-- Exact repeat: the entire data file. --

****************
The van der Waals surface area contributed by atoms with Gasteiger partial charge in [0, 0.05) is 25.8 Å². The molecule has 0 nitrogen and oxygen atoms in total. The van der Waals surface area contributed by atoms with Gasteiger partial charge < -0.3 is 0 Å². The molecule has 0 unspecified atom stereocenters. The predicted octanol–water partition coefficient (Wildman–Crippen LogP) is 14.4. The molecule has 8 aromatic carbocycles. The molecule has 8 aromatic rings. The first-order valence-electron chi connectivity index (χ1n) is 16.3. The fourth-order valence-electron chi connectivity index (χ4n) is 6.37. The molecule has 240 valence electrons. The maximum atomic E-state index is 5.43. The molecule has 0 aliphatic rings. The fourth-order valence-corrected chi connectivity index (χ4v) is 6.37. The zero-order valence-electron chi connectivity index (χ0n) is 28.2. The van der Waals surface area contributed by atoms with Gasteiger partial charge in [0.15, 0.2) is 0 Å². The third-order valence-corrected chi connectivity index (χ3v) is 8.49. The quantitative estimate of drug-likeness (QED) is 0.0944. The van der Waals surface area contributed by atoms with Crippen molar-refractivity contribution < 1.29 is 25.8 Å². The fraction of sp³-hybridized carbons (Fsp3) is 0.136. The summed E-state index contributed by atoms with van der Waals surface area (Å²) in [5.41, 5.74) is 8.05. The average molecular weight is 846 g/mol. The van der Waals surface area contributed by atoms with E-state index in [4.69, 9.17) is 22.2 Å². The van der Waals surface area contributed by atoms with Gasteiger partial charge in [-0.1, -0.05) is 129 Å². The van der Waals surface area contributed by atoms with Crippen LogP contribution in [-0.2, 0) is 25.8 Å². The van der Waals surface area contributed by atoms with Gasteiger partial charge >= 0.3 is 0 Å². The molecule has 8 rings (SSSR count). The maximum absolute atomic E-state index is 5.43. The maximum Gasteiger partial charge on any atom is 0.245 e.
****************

The van der Waals surface area contributed by atoms with Gasteiger partial charge in [0, 0.05) is 25.8 Å². The molecule has 0 nitrogen and oxygen atoms in total. The van der Waals surface area contributed by atoms with Gasteiger partial charge < -0.3 is 0 Å². The molecule has 0 unspecified atom stereocenters. The predicted octanol–water partition coefficient (Wildman–Crippen LogP) is 14.4. The molecule has 8 aromatic carbocycles. The molecule has 8 aromatic rings. The first-order valence-electron chi connectivity index (χ1n) is 16.3. The fourth-order valence-electron chi connectivity index (χ4n) is 6.37. The molecule has 240 valence electrons. The maximum atomic E-state index is 5.43. The molecule has 0 aliphatic rings. The fourth-order valence-corrected chi connectivity index (χ4v) is 6.37. The zero-order valence-electron chi connectivity index (χ0n) is 28.2. The van der Waals surface area contributed by atoms with Gasteiger partial charge in [0.15, 0.2) is 0 Å². The third-order valence-corrected chi connectivity index (χ3v) is 8.49. The quantitative estimate of drug-likeness (QED) is 0.0944. The van der Waals surface area contributed by atoms with Crippen molar-refractivity contribution < 1.29 is 25.8 Å². The fraction of sp³-hybridized carbons (Fsp3) is 0.136. The summed E-state index contributed by atoms with van der Waals surface area (Å²) in [5.41, 5.74) is 8.05. The average molecular weight is 846 g/mol. The van der Waals surface area contributed by atoms with E-state index in [4.69, 9.17) is 22.2 Å². The van der Waals surface area contributed by atoms with Gasteiger partial charge in [-0.1, -0.05) is 129 Å². The van der Waals surface area contributed by atoms with Crippen LogP contribution in [-0.2, 0) is 25.8 Å². The van der Waals surface area contributed by atoms with Gasteiger partial charge >= 0.3 is 0 Å². The molecule has 8 rings (SSSR count). The maximum absolute atomic E-state index is 5.43. The maximum Gasteiger partial charge on any atom is 0.245 e.